2.5 out of 5 stars
It took me a good 100 pages to get into this story. Ultimately worthwhile, it still fell short of Divergent-level expectations.
I didn’t read the synopsis on this before I got the book – and that was a good thing, for once. Right away, the premise did not excite me – deep space seemed like too rough a setting, and the character and place names were awful-sounding, like rocks in a can. In just three synopsis paragraphs, the whole thing already felt like it was trying really hard.
Cyra is the heroine, daughter of the tyrannical leader of a race of people called the Shotet. They share a planet with – and long to conquer – the Thuvhe people. Akos is the son of the Thuvhe leader, the Oracle. Their universe is powered by The Current, which gives the Shotet power and the Oracles their abilities. Cyra’s currentgift is pain: it flows through her constantly, and she can unleash it on others with lethal force.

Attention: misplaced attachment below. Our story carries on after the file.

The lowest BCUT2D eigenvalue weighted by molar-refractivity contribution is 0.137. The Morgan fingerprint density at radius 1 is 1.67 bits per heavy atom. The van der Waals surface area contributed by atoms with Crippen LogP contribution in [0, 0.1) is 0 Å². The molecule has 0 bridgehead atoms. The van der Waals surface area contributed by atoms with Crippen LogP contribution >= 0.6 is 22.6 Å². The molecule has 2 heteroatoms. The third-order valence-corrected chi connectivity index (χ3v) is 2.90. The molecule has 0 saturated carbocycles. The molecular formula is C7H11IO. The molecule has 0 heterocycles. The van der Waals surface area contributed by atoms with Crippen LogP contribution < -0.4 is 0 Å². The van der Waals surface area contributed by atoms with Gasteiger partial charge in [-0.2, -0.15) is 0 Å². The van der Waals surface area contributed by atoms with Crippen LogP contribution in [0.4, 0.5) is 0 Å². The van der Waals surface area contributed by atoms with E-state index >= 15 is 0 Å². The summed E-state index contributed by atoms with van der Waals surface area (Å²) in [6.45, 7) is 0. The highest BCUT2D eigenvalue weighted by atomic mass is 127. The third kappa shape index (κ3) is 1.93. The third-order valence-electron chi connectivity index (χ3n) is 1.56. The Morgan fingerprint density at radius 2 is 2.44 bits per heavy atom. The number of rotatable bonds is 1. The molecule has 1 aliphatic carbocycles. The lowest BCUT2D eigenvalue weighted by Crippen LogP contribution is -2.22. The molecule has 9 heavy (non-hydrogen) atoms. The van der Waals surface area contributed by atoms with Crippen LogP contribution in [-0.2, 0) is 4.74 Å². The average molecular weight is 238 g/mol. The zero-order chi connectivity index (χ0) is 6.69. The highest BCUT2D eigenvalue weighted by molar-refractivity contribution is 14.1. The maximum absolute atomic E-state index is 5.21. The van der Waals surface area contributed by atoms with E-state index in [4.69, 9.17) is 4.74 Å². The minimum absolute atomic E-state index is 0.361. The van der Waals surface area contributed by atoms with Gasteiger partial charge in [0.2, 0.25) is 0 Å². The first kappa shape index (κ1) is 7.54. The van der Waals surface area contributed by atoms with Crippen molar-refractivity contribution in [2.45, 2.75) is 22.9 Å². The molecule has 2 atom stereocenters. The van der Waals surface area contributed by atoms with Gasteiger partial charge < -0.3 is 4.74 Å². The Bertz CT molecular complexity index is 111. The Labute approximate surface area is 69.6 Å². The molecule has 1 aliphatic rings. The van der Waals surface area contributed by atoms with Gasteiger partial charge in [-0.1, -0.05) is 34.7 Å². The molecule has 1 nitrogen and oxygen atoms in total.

while, I almost bothered to ship them. When I wasn’t cringing at the lump of consonants that make up every name of every thing in this book. (Except in cases where Roth seemed to give up, like calling nation-planets, well, “nation-planets.”) Yet the story continued to lack a defining feature, a creative gleam to truly capture my attention.
I loved the Divergent series – even the end, which, which no one liked! – and Carve the Mark was extremely meh in comparison. I think Roth’s strengths lay in some dystopian version of Earth, instead of space.
I’ll rely on you to read Book 2, when it’s published, and tell me if you think I’ll like it better than this one.